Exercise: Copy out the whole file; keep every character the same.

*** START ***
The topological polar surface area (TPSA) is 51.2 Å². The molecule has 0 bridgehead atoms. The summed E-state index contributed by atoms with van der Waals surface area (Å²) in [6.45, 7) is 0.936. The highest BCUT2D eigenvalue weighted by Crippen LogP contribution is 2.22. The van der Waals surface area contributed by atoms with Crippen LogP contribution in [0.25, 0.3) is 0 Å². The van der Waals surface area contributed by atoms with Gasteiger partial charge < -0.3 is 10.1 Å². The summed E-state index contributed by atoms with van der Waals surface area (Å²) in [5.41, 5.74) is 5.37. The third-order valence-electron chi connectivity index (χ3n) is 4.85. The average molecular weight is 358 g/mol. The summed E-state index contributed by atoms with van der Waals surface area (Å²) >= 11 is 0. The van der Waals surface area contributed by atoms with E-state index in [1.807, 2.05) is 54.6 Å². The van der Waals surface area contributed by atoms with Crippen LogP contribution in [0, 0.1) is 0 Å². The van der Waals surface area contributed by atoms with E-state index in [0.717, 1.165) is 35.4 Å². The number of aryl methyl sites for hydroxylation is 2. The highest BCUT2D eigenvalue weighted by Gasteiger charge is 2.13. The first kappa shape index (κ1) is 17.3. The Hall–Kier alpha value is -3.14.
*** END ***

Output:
The topological polar surface area (TPSA) is 51.2 Å². The molecule has 0 bridgehead atoms. The summed E-state index contributed by atoms with van der Waals surface area (Å²) in [6.45, 7) is 0.936. The highest BCUT2D eigenvalue weighted by Crippen LogP contribution is 2.22. The van der Waals surface area contributed by atoms with Crippen LogP contribution in [0.25, 0.3) is 0 Å². The van der Waals surface area contributed by atoms with Gasteiger partial charge < -0.3 is 10.1 Å². The summed E-state index contributed by atoms with van der Waals surface area (Å²) in [5.41, 5.74) is 5.37. The third-order valence-electron chi connectivity index (χ3n) is 4.85. The average molecular weight is 358 g/mol. The summed E-state index contributed by atoms with van der Waals surface area (Å²) >= 11 is 0. The van der Waals surface area contributed by atoms with E-state index in [1.807, 2.05) is 54.6 Å². The van der Waals surface area contributed by atoms with Crippen LogP contribution in [0, 0.1) is 0 Å². The van der Waals surface area contributed by atoms with E-state index in [0.717, 1.165) is 35.4 Å². The number of aryl methyl sites for hydroxylation is 2. The highest BCUT2D eigenvalue weighted by Gasteiger charge is 2.13. The first kappa shape index (κ1) is 17.3. The Hall–Kier alpha value is -3.14.